Did you know Clarence Birdseye was the first person to freeze peas?
Why are peas good for you?
• Freshly picked garden peas and petits pois are frozen within just two and a half-hours of being picked, (retaining all the fresh peas nutrition)
• No matter the season, freshly frozen garden peas are available throughout the year.
• Being shelled and freshly frozen, they are ready to use. Just add to your recipe or pop them straight into soups, casseroles or curries.
• There’s no wastage. Garden peas or petit pois chosen for freezing are the pick of the bunch and are easy to store.
• Our peas are low in sugars and fat, saturated-fat-free, high in fibre and protein, and a source of vitamin C!
• Did you know that peas are a great source of protein for vegetarians?
How to cook peas?
• Microwaving and steaming are great cooking methods for pea nutrition retention
• When boiling frozen peas, add enough water to cover, bring to the boil and then cover and simmer for 3 minutes.
• To microwave 227 grams (8oz) of frozen peas add 15ml (1 tablespoon) of water, place in non-metallic container and cover. Cook on full power for 4 minutes (750W)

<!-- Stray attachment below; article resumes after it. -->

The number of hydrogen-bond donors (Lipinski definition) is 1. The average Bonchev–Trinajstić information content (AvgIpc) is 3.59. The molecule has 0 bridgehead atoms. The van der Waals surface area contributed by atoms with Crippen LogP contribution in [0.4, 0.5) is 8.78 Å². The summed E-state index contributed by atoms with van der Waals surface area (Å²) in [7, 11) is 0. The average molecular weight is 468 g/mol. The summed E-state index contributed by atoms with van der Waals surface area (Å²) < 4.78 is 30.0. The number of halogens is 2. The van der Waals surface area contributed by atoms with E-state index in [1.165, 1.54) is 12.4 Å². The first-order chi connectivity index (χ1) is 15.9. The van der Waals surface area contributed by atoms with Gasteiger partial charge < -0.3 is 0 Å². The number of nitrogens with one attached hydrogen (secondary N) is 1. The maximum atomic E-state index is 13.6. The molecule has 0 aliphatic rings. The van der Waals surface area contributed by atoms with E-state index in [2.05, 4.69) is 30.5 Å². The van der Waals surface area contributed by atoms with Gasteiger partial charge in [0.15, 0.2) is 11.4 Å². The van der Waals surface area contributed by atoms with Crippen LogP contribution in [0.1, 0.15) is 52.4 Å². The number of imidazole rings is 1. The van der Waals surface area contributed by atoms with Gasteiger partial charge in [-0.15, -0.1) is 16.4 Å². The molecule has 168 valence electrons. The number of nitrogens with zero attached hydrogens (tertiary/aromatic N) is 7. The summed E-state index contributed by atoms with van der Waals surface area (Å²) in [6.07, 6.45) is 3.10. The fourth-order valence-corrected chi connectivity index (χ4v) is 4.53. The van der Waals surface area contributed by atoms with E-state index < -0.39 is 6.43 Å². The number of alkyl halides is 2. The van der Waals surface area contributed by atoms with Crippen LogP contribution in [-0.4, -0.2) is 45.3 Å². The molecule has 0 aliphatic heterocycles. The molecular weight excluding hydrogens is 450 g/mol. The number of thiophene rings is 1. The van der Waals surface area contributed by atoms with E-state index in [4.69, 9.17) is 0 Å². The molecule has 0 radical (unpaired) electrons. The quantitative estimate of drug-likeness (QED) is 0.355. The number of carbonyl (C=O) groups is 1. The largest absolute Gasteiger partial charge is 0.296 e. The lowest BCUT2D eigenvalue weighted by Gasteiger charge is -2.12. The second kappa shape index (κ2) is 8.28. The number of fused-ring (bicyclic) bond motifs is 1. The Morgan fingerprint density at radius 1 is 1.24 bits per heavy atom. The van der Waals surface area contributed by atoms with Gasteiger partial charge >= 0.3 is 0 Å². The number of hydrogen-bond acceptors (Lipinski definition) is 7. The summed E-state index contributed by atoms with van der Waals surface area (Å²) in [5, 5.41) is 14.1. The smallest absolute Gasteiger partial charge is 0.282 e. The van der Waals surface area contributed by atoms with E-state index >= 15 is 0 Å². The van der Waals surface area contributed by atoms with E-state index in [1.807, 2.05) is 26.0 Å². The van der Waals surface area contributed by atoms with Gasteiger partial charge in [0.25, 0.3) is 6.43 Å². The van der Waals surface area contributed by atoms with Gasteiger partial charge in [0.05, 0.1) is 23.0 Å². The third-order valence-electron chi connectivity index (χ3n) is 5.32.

Interesting Facts about Peas
- The Latin name for peas is pisum sativum.
- The first peas were frozen by Clarence Birdseye who invented the 'plate froster' to preserve foods in the 1920s.
- On average everyone in Britain eats nearly 9,000 peas per year.
- The world record for eating peas is held by Janet Harris of Sussex who, in 1984, ate 7175 peas one by one in 60 minutes using chopsticks!
- Thick London fogs of the 19th and 20th centuries were dubbed 'pea-soupers' because of their density and green tinge.
- There are 35,000 hectares of peas grown in the UK each year, equivalent to about 70,000 football pitches. This produces about 160,000 tonnes of frozen peas - that's 2 billion 80 gram portions.